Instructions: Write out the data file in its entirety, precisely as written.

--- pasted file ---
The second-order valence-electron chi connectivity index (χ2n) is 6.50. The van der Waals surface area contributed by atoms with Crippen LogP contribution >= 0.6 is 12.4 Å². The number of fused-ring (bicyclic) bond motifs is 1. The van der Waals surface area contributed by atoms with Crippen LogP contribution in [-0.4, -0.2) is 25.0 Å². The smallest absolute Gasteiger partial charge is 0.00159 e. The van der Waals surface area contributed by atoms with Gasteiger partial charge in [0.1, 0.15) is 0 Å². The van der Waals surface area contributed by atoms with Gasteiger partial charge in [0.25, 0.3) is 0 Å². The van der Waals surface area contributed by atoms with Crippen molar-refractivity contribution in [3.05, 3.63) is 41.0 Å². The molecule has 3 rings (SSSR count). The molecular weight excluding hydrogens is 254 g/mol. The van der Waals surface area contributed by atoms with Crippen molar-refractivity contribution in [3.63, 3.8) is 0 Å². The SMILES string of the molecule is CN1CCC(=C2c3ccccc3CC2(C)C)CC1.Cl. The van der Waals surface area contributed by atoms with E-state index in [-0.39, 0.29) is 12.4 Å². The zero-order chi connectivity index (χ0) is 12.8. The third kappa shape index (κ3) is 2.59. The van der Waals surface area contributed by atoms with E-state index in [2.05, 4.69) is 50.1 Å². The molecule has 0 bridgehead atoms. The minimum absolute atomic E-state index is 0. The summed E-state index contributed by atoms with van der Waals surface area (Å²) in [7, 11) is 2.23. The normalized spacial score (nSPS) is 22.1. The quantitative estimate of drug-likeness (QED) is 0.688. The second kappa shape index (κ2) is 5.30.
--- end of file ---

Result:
The second-order valence-electron chi connectivity index (χ2n) is 6.50. The van der Waals surface area contributed by atoms with Crippen LogP contribution >= 0.6 is 12.4 Å². The number of fused-ring (bicyclic) bond motifs is 1. The van der Waals surface area contributed by atoms with Crippen LogP contribution in [-0.4, -0.2) is 25.0 Å². The smallest absolute Gasteiger partial charge is 0.00159 e. The van der Waals surface area contributed by atoms with Gasteiger partial charge in [0.1, 0.15) is 0 Å². The van der Waals surface area contributed by atoms with Gasteiger partial charge in [0.25, 0.3) is 0 Å². The van der Waals surface area contributed by atoms with Crippen molar-refractivity contribution in [3.05, 3.63) is 41.0 Å². The molecule has 3 rings (SSSR count). The molecular weight excluding hydrogens is 254 g/mol. The van der Waals surface area contributed by atoms with Crippen molar-refractivity contribution in [3.63, 3.8) is 0 Å². The SMILES string of the molecule is CN1CCC(=C2c3ccccc3CC2(C)C)CC1.Cl. The van der Waals surface area contributed by atoms with E-state index in [-0.39, 0.29) is 12.4 Å². The zero-order chi connectivity index (χ0) is 12.8. The third kappa shape index (κ3) is 2.59. The van der Waals surface area contributed by atoms with E-state index in [2.05, 4.69) is 50.1 Å². The molecule has 0 bridgehead atoms. The minimum absolute atomic E-state index is 0. The summed E-state index contributed by atoms with van der Waals surface area (Å²) in [7, 11) is 2.23. The normalized spacial score (nSPS) is 22.1. The quantitative estimate of drug-likeness (QED) is 0.688. The second kappa shape index (κ2) is 5.30.